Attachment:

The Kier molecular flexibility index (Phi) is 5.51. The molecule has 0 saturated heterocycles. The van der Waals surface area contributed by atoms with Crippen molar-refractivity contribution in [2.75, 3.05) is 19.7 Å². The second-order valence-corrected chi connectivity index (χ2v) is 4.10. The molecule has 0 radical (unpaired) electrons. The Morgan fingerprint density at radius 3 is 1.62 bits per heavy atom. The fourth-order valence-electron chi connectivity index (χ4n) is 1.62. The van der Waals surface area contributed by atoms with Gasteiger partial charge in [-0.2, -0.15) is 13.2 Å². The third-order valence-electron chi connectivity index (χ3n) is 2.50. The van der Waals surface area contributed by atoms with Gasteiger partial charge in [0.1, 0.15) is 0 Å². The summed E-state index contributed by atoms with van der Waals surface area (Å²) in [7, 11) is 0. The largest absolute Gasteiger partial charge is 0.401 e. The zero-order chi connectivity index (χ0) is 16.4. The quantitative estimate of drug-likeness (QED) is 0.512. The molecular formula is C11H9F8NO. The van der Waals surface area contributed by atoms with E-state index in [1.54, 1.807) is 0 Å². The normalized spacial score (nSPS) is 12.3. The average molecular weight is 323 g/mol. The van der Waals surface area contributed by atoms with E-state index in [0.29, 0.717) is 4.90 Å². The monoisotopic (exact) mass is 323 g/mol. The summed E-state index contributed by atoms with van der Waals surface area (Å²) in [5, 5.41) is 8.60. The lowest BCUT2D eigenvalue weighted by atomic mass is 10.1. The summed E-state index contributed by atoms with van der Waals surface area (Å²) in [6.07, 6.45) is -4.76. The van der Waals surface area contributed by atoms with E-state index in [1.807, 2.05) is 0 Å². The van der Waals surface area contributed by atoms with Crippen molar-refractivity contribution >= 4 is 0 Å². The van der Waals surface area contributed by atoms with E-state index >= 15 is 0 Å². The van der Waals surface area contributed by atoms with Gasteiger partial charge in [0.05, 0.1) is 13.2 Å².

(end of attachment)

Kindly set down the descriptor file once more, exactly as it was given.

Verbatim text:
The Kier molecular flexibility index (Phi) is 5.51. The molecule has 0 saturated heterocycles. The van der Waals surface area contributed by atoms with Crippen molar-refractivity contribution in [2.75, 3.05) is 19.7 Å². The second-order valence-corrected chi connectivity index (χ2v) is 4.10. The molecule has 0 radical (unpaired) electrons. The Morgan fingerprint density at radius 3 is 1.62 bits per heavy atom. The fourth-order valence-electron chi connectivity index (χ4n) is 1.62. The van der Waals surface area contributed by atoms with Gasteiger partial charge in [-0.2, -0.15) is 13.2 Å². The third-order valence-electron chi connectivity index (χ3n) is 2.50. The van der Waals surface area contributed by atoms with Gasteiger partial charge in [0.1, 0.15) is 0 Å². The summed E-state index contributed by atoms with van der Waals surface area (Å²) in [7, 11) is 0. The largest absolute Gasteiger partial charge is 0.401 e. The zero-order chi connectivity index (χ0) is 16.4. The quantitative estimate of drug-likeness (QED) is 0.512. The molecular formula is C11H9F8NO. The van der Waals surface area contributed by atoms with E-state index in [1.54, 1.807) is 0 Å². The normalized spacial score (nSPS) is 12.3. The average molecular weight is 323 g/mol. The van der Waals surface area contributed by atoms with E-state index in [0.29, 0.717) is 4.90 Å². The monoisotopic (exact) mass is 323 g/mol. The summed E-state index contributed by atoms with van der Waals surface area (Å²) in [5, 5.41) is 8.60. The lowest BCUT2D eigenvalue weighted by atomic mass is 10.1. The summed E-state index contributed by atoms with van der Waals surface area (Å²) in [6.07, 6.45) is -4.76. The van der Waals surface area contributed by atoms with E-state index in [1.807, 2.05) is 0 Å². The van der Waals surface area contributed by atoms with Crippen molar-refractivity contribution >= 4 is 0 Å². The van der Waals surface area contributed by atoms with E-state index >= 15 is 0 Å². The van der Waals surface area contributed by atoms with Gasteiger partial charge in [0.05, 0.1) is 13.2 Å².